Recent Lecture Addresses Reflections on Empire, Russia and Historical Comparison
On October 11, Professor Dominic Lieven of the University of Cambridge, where he serves as Senior Research Fellow, Trinity College, gave a public lecture at HSE St Petersburg entitled ‘Reflections on empire, Russia and historical comparison’. The event was organized by the Center for Historical Research.
Professor Lieven, who is also a Fellow of the British Academy and whose book Towards the Flame: Empire, War and the End of Tsarist Russia was shortlisted for the 2016 Pushkin House Prize, began his lecture by focusing on the 1970s. This was a time when Western historians could be divided into those who assumed that the revolution in Russia was inevitable (the so-called ‘pessimists’) and those who opposed them (the ‘optimists’) who believed that without World War I the Russian Empire could possibly have evolved into a normal version of political modernity, i.e., Western liberal democracy. In his view, this way of looking at Russian history likely says more about the Cold War context rather than about historical realities.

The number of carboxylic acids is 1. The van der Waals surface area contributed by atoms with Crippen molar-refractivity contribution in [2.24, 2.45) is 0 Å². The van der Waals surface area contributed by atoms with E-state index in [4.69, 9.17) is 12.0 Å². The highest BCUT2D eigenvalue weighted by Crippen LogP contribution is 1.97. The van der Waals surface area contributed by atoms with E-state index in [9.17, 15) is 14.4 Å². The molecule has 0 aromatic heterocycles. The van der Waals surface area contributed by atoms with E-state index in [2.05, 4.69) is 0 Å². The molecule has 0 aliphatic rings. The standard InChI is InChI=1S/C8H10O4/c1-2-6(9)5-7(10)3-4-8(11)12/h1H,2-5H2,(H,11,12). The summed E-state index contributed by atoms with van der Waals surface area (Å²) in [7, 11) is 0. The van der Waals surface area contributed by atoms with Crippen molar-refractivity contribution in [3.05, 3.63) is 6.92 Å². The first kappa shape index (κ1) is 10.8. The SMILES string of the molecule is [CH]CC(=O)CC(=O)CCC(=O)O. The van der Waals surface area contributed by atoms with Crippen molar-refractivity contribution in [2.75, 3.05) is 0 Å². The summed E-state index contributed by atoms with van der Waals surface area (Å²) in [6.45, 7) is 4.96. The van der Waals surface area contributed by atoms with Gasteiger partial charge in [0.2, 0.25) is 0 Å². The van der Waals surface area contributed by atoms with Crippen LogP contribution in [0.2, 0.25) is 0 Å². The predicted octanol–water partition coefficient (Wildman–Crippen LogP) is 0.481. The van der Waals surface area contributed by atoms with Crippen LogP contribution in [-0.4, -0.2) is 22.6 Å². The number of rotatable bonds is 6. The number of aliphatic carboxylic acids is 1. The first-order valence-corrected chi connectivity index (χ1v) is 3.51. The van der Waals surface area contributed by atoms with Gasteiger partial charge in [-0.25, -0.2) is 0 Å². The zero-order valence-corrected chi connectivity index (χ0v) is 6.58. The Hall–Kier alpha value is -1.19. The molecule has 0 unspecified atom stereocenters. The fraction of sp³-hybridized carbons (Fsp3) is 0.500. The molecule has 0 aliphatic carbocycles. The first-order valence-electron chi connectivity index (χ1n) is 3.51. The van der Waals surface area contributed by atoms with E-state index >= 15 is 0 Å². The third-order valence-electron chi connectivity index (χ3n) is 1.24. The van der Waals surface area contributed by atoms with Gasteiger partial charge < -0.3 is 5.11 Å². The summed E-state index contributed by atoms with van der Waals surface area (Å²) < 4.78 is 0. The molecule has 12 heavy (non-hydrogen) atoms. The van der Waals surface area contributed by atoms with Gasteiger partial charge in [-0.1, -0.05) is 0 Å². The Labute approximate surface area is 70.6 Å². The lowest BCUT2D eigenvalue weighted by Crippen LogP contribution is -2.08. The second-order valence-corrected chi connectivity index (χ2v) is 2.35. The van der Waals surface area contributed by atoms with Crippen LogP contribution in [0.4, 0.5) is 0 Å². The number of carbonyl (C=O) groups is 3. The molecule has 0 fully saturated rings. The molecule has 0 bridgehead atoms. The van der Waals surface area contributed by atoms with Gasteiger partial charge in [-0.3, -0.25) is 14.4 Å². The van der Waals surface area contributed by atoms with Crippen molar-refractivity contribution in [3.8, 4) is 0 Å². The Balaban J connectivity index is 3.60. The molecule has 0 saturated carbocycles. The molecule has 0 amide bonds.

In his lecture, Professor Lieven also addressed what might have happened had the Russian monarchy collapsed in the winter of 1905-06 and the ‘left’ had come to power. This would have likely led to the genuine full-scale European intervention spearheaded by the German army.
‘It is absolute fantasy to imagine that in peace time the European great powers would allow Russia to secede from the international system and to set itself as a headquarters of international socialist revolution and to expropriate or devalue huge foreign debts’, he said.